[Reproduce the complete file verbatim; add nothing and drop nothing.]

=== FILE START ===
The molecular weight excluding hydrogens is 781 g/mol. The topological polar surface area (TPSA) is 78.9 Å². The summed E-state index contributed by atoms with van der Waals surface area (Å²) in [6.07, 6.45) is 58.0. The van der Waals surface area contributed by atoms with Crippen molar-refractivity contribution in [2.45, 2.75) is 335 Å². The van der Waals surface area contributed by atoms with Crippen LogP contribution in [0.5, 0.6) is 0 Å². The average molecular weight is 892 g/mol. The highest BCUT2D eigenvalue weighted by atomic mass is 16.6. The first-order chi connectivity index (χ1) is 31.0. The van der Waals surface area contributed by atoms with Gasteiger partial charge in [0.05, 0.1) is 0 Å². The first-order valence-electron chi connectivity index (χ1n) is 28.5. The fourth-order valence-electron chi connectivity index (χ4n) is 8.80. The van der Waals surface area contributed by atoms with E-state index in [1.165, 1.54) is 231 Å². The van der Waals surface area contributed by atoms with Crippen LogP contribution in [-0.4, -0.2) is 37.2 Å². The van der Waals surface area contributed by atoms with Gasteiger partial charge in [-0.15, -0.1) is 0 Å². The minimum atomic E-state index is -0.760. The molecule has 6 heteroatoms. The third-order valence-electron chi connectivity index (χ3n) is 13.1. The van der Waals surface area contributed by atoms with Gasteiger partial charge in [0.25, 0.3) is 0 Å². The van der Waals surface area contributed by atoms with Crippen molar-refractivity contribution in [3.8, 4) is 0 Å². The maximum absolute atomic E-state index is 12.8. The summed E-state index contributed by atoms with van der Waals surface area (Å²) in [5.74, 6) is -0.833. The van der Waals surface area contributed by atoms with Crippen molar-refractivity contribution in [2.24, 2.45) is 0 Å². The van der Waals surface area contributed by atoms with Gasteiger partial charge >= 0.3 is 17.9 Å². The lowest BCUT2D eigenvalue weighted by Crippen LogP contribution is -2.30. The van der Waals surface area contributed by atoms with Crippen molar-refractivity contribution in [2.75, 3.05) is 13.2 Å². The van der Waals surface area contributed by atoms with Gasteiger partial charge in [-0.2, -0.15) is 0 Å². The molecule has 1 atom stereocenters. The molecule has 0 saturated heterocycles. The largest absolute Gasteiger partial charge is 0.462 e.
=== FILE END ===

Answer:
The molecular weight excluding hydrogens is 781 g/mol. The topological polar surface area (TPSA) is 78.9 Å². The summed E-state index contributed by atoms with van der Waals surface area (Å²) in [6.07, 6.45) is 58.0. The van der Waals surface area contributed by atoms with Crippen molar-refractivity contribution in [2.45, 2.75) is 335 Å². The van der Waals surface area contributed by atoms with Crippen LogP contribution in [0.5, 0.6) is 0 Å². The average molecular weight is 892 g/mol. The highest BCUT2D eigenvalue weighted by atomic mass is 16.6. The first-order chi connectivity index (χ1) is 31.0. The van der Waals surface area contributed by atoms with Gasteiger partial charge in [0.05, 0.1) is 0 Å². The first-order valence-electron chi connectivity index (χ1n) is 28.5. The fourth-order valence-electron chi connectivity index (χ4n) is 8.80. The van der Waals surface area contributed by atoms with E-state index in [1.165, 1.54) is 231 Å². The van der Waals surface area contributed by atoms with Crippen LogP contribution in [-0.4, -0.2) is 37.2 Å². The van der Waals surface area contributed by atoms with Gasteiger partial charge in [-0.15, -0.1) is 0 Å². The minimum atomic E-state index is -0.760. The molecule has 6 heteroatoms. The third-order valence-electron chi connectivity index (χ3n) is 13.1. The van der Waals surface area contributed by atoms with Gasteiger partial charge in [0.25, 0.3) is 0 Å². The van der Waals surface area contributed by atoms with Crippen molar-refractivity contribution in [3.8, 4) is 0 Å². The maximum absolute atomic E-state index is 12.8. The summed E-state index contributed by atoms with van der Waals surface area (Å²) in [5.74, 6) is -0.833. The van der Waals surface area contributed by atoms with Crippen molar-refractivity contribution in [2.24, 2.45) is 0 Å². The van der Waals surface area contributed by atoms with Gasteiger partial charge >= 0.3 is 17.9 Å². The lowest BCUT2D eigenvalue weighted by Crippen LogP contribution is -2.30. The van der Waals surface area contributed by atoms with Crippen molar-refractivity contribution in [2.75, 3.05) is 13.2 Å². The van der Waals surface area contributed by atoms with Gasteiger partial charge in [-0.2, -0.15) is 0 Å². The molecule has 1 atom stereocenters. The molecule has 0 saturated heterocycles. The largest absolute Gasteiger partial charge is 0.462 e.